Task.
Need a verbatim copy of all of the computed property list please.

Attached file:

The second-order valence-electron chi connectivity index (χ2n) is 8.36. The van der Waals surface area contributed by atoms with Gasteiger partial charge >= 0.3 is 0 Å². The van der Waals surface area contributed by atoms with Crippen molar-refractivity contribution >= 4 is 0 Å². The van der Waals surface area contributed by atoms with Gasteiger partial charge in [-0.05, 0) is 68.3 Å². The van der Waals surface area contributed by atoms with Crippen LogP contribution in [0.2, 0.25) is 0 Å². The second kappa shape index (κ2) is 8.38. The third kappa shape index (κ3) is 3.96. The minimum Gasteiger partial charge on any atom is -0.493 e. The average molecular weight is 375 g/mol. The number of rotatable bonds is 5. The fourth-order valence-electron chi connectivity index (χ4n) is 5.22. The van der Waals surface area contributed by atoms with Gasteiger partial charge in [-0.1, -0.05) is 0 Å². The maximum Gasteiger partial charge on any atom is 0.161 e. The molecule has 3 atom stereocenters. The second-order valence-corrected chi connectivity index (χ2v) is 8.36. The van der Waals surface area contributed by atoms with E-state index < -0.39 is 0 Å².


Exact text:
The second-order valence-electron chi connectivity index (χ2n) is 8.36. The van der Waals surface area contributed by atoms with Gasteiger partial charge >= 0.3 is 0 Å². The van der Waals surface area contributed by atoms with Crippen molar-refractivity contribution >= 4 is 0 Å². The van der Waals surface area contributed by atoms with Gasteiger partial charge in [-0.05, 0) is 68.3 Å². The van der Waals surface area contributed by atoms with Crippen LogP contribution in [0.2, 0.25) is 0 Å². The second kappa shape index (κ2) is 8.38. The third kappa shape index (κ3) is 3.96. The minimum Gasteiger partial charge on any atom is -0.493 e. The average molecular weight is 375 g/mol. The number of rotatable bonds is 5. The fourth-order valence-electron chi connectivity index (χ4n) is 5.22. The van der Waals surface area contributed by atoms with Gasteiger partial charge in [-0.1, -0.05) is 0 Å². The maximum Gasteiger partial charge on any atom is 0.161 e. The molecule has 3 atom stereocenters. The second-order valence-corrected chi connectivity index (χ2v) is 8.36. The van der Waals surface area contributed by atoms with E-state index < -0.39 is 0 Å².